Further, patents should register their costs in development of the patent, not just the product after the patent, and expire the patent once either the time or a multiple ROI is reached. The ROI should be a maximum of 10x (probably even just 2x, but actual research and ongoing parameters should establish the precise ROI that promotes). And the time should be per-industry, with software/IT times governed more by Moore's Law and software obsolescence studies. Software itself is obviously (to anyone but greedheads) copyright, not patent, material.

    The whole system is rotten. But if it were tweaked a little, pared back to its justifiable framework, it could form the basis for a system that actually promotes the progress that justifies the monopoly in conflict with expression freedom.
  • by billcopc ( 196330 ) <vrillco@yahoo.com> on Saturday April 07, 2007 @10:22AM (#18645981) Homepage
    It's funny how Access owns the code, yet they're not doing a damned thing with it. They've halted distribution of a product that isn't competing with their business, and if history is any indicator, they aren't ever going to release any BeOS-related software ever. They are an IP company, they buy stuff up, sit on it for a while then license/resell to actual inventors and manufacturers for a profit. This kind of business is one the most revolting abuses of the 21st century, because all they do is kidnap information for a ransom, potentially hiding it away forever if no buyer comes along to pay their inflated price. This type of activity precisely underlines the need for patent reform. This doesn't help anyone except the people cashing the checks, ultimately IP-hoarding hurts everyone as it stymies technological progress. BeOS had some great concepts ten years ago, but through the company's pitfalls and this now legal bullshit, the then-modern real-time paradigm is now grossly outdated. Why don't we all go out and buy all the fresh fruits at the market, then sit on them for a few years and see what's left of them ? It's a waste, it's stupid and it's inconsiderate. Access is all those bad things!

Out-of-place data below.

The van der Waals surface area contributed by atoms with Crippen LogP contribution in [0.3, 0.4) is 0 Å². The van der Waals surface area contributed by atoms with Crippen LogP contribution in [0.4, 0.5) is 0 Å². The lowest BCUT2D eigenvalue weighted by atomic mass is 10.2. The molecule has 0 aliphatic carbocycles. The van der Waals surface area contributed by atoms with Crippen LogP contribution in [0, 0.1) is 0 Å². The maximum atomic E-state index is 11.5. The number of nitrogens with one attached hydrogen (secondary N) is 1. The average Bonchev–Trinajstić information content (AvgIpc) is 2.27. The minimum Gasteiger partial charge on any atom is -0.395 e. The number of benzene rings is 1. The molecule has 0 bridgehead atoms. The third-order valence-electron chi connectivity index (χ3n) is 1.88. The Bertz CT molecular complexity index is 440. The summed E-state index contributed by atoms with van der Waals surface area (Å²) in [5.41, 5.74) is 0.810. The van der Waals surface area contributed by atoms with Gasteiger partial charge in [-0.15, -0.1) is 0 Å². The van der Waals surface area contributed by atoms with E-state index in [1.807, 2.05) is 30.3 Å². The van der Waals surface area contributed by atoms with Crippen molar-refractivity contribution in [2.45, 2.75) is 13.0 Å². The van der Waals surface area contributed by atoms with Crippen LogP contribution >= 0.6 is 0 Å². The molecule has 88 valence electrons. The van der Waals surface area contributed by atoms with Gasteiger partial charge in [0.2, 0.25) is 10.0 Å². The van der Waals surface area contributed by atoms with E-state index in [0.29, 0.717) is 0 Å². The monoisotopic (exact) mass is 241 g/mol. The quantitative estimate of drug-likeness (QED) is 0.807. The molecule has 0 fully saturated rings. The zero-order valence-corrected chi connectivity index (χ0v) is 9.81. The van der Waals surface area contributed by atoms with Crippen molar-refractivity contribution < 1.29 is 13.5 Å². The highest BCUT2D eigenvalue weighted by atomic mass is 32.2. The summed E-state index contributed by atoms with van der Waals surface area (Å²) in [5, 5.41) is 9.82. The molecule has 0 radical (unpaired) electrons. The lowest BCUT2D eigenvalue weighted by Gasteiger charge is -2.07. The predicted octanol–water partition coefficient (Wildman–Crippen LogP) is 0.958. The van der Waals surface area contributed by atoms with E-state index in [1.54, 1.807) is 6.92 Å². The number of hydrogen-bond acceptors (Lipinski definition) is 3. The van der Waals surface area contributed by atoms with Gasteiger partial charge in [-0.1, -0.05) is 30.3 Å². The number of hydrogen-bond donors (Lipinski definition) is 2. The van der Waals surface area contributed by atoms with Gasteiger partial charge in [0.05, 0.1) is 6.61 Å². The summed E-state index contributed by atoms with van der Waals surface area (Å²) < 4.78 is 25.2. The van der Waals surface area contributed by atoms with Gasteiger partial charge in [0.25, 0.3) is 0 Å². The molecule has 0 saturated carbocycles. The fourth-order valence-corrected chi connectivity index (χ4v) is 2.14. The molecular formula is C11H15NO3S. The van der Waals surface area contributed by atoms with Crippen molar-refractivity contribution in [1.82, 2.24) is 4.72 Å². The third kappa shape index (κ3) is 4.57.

• by bigpat ( 158134 ) on Saturday April 07, 2007 @11:13AM (#18646293)
    All those things might be useful, but there should be a clearer abandonment clause to IP. If you aren't producing products and actually selling them, or using IP in your publications for say a period of 5 years, then you should lose the exclusive right... 'Use it or lose it' should be the law of the land. It actually used to be part of the law for copyright in the US, but it was stripped out in favor of less red tape. But I don't think there needs to be red tape, like there was with registration with Library of Congress, companies should simply keep and make records of their use of IP in their business so when challenged they have to provide records. Sure the law could be little more than a nuisance if it is not written properly, but it should make it clear that the products must be purchased by persons independent of the company or if the IP is in support of a product or service then it must be actively published and distributed (even if not sold) also to persons independent of the company.
  • by snuf23 ( 182335 ) on Sunday April 08, 2007 @07:48AM (#18654413)
    I ran the Intel flavor of BeOS. If you think BeOS had a chance and the only reason it died was because of MS, I think you are mistaken.
    Most people are application oriented not OS oriented. If their apps don't run on a given OS they don't want it. Period.

"Oh my! An `inflammatory attitude' in alt.flame? Never heard of such a thing..." -- Allen Gwinn, allen@sulaco.Sigma.COM